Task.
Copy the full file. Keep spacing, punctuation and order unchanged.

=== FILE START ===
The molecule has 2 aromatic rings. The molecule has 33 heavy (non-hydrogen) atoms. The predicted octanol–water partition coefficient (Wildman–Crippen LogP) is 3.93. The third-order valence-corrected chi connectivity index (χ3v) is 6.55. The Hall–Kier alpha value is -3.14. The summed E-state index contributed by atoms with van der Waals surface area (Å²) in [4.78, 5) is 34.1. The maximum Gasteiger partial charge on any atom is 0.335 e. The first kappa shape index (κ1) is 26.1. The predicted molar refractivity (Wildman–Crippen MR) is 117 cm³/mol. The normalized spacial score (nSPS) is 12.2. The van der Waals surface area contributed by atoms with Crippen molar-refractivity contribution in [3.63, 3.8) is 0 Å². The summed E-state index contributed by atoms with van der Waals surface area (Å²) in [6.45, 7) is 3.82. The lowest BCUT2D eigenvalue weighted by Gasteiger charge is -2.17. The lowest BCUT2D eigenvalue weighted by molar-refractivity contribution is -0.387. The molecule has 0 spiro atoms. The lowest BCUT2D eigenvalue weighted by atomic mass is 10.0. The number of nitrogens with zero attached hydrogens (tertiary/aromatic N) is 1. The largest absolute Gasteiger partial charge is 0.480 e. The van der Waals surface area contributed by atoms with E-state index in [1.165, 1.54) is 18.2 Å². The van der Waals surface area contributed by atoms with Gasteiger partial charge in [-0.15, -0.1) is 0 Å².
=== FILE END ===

The molecule has 2 aromatic rings. The molecule has 33 heavy (non-hydrogen) atoms. The predicted octanol–water partition coefficient (Wildman–Crippen LogP) is 3.93. The third-order valence-corrected chi connectivity index (χ3v) is 6.55. The Hall–Kier alpha value is -3.14. The summed E-state index contributed by atoms with van der Waals surface area (Å²) in [4.78, 5) is 34.1. The maximum Gasteiger partial charge on any atom is 0.335 e. The first kappa shape index (κ1) is 26.1. The predicted molar refractivity (Wildman–Crippen MR) is 117 cm³/mol. The normalized spacial score (nSPS) is 12.2. The van der Waals surface area contributed by atoms with Crippen molar-refractivity contribution in [3.63, 3.8) is 0 Å². The summed E-state index contributed by atoms with van der Waals surface area (Å²) in [6.45, 7) is 3.82. The lowest BCUT2D eigenvalue weighted by Gasteiger charge is -2.17. The lowest BCUT2D eigenvalue weighted by molar-refractivity contribution is -0.387. The molecule has 0 spiro atoms. The lowest BCUT2D eigenvalue weighted by atomic mass is 10.0. The number of nitrogens with zero attached hydrogens (tertiary/aromatic N) is 1. The largest absolute Gasteiger partial charge is 0.480 e. The van der Waals surface area contributed by atoms with E-state index in [1.165, 1.54) is 18.2 Å². The van der Waals surface area contributed by atoms with Gasteiger partial charge in [-0.15, -0.1) is 0 Å².